Fusarium oxysporum is an important plant pathogenic fungus that causes vascular wilt in a wide variety of agricultural crop species [29]. Biocontrol agents, such as plant growth- promoting rhizobacteria (PGPR) strains and nonpathogenic F. oxysporum strains, have proven to be effective tools for controlling plant diseases caused by F. oxysporum [30][31]. As more hypovirulence-associated mycoviruses have been investigated in attempts to control crop diseases, new insights and explorations regarding biological control using hypovirulence-associated mycoviruses to control plant diseases caused by F. oxysporum [4][32][33] have become available. To our knowledge, six mycoviruses have been reported in F. oxysporum. These include Fusarium oxysporum chrysovirus 1 (FoCV1), Fusarium oxysporum f.sp. dianthi mycovirus 1 (FodV1), classified as family Chrysoviridae; Fusarium oxysporum f. sp. dianthi mitovirus 1 (FodMV1), classified as family Narnaviridae; Fusarium oxysporum f. sp. dianthi hypovirus 2 (FodHV2), classified as family Hypoviridae; Hadaka Virus 1 (HadV1), classified as family Polymycoviridae; and Fusarium oxysporum ourmia-like virus 1 (FoOuLV1), classified as family Botourmiaviridae [34][35][36][37][38][39]. Only FodV1 and FoOuLV1 are known to cause hypovirulence [39][40].

2. Strains and Culture Conditions

Seven isolates of F. oxysporium (BH19, BH3, BH19-4V, BH19-3V, MC-1, MC-1-4V and MC-1-3V) were used in the study. Strains BH19 and BH3 were isolated from a fusarium wilt-diseased stem of Lilium brownii in Liaoning province of China in 2019. Strains BH19-4V and BH19-3V were single-ascospore isolates of strain BH19. MC-1 was a F. oxysporum f. sp. momordicae strain incorporating a hygromycin-resistance gene (hygromycin B phosphotransferase), which has a normal colony morphology and high virulence in its hosts. Strains MC-1-4V and MC-1-3V were derivative strains isolated from MC-1 following confrontation training with BH19-4V and BH19-3V. All strains were stored at −80 °C in glycerol and cultured on potato dextrose agar (PDA) medium at 28 °C. For dsRNA extraction, mycelium was cultured on a PDA plate covered with cellophane membranes at 28 °C for 4–5 days.

3. DsRNA Extraction and Purification

The extraction of dsRNA was performed as described previously [39]. Strains were grown for 4–5 days on cellophane membranes on PDA medium. Fresh mycelia (1–2 g) were harvested to isolate dsRNA by selective absorption using cellulose powder CF-11 (Sigma–Aldrich, St. Louis, MO, USA), with nucleic acid co-precipitator added to improve the yield of dsRNA. The dsRNA was treated with RNase-free DNase I and S1 nuclease (Takara, Dalian, China). The dsRNAs were electrophoresed on a 1% agarose gel, stained with ethidium bromide, and visualized with a gel documentation and image analysis system (InGenius LhR, Syngene, UK).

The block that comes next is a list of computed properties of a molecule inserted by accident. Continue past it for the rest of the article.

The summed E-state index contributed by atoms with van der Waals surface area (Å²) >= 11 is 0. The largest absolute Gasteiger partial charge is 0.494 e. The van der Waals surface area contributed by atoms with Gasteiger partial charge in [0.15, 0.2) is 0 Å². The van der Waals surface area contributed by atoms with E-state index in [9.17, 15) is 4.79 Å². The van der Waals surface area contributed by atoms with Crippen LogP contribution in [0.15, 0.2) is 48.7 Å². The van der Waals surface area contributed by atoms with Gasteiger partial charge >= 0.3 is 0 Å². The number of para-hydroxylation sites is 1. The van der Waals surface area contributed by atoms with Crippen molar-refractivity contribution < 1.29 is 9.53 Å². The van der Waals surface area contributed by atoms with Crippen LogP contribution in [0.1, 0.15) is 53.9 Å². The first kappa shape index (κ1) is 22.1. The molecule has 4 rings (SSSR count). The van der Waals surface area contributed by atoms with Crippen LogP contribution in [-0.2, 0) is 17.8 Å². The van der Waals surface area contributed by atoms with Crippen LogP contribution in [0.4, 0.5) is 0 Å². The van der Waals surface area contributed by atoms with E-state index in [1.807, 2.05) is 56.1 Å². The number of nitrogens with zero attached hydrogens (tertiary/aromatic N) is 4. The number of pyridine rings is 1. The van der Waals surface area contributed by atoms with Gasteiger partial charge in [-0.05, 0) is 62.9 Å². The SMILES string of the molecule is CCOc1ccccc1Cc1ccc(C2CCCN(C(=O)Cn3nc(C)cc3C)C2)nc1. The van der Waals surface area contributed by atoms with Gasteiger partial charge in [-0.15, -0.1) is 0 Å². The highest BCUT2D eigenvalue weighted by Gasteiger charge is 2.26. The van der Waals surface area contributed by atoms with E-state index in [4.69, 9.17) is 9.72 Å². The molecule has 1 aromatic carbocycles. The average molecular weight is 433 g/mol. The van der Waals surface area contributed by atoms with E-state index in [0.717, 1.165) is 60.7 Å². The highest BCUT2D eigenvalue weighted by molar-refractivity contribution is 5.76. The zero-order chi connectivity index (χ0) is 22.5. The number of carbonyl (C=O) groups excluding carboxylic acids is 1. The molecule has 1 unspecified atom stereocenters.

4. DsRNA Segments in F. oxysporum Strain BH19

The F. oxysporum strains BH19 and BH3 were both isolated from a fusarium wilt-diseased stem of L. brownii in Liaoning Province, China. Compared to BH3, the colony morphology of BH19 was clearly defined with a small aerial mycelium (Figure 1A). Strain BH19 contained four dsRNA segments (named dsRNA1, dsRNA2, dsRNA3 and dsRNA4) while no dsRNAs were found in strain BH3 (Figure 1B). The four dsRNA bands had estimated sizes of 3.5 kbp (dsRNA1), 2.5 kbp (dsRNA2), 2.3 kbp (dsRNA3) and 1.8 kbp (dsRNA4), respectively. The segments were confirmed to be dsRNA in nature based on resistance to digestion with DNase I and S1 nuclease.
Figure 1. (A) Colony morphology of F. oxysporum strains BH3 and BH19. (B) Agarose gel electrophoresis of the dsRNA-enriched extract obtained by cellulose column chromatography from strains BH3 and BH19.

5. Molecular Characterization of FoAV1 in Strain BH19

Following cDNA cloning and sequencing, the complete sequences of the four dsRNA segments found in strain BH19 were obtained, comprising a virus nominated as Fusarium oxysporum alternavirus 1 (FoAV1). The complete sequence of FoAV1 dsRNA1 (GenBank Accession No. MT659125) was 3447 nucleotides (nt) long with a GC content of 56.6%, and it contained one ORF (ORF1) that initiated at position nt 629 and terminated at position nt 3385. Based on the universal genetic code, this sequence potentially encoded 917 amino acid (aa) residues with a calculated molecular mass (Mr) of 103.4 kDa. FoAV1 dsRNA2 (GenBank Accession No. MT659126) was 2677 nt in length with a GC content of 56.8%. It contained one ORF (ORF2) that initiated at position nt 66 and terminated at nt 2588, encoding 839 aa residues with an Mr of 92.8 kDa. FoAV1 dsRNA3 (GenBank Accession No. MT659127) was 2382 nt in length with a GC content of 53.9%. It contained one ORF (ORF3) that initiated at position nt 71 and terminated at nt 2260, encoding 728 aa residues with an Mr of 78.5 kDa. FoAV1 dsRNA4 (GenBank Accession No. MT659128) was 1873 nt in length with a GC content of 55.7%. It contained one ORF (ORF4) that initiated at position nt 152 and terminated at nt 1318, encoding 387 aa residues with an Mr of 42.6 kDa. Additionally, all the four dsRNA segments contained poly (A) tails (Figure 2).
Figure 2. Schematic representation of the FoAV1 genome. The open reading frames (ORFs) and coding loci are indicated by a green box and single dotted lines, respectively.

This entry is adapted from the peer-reviewed paper 10.3390/v13102026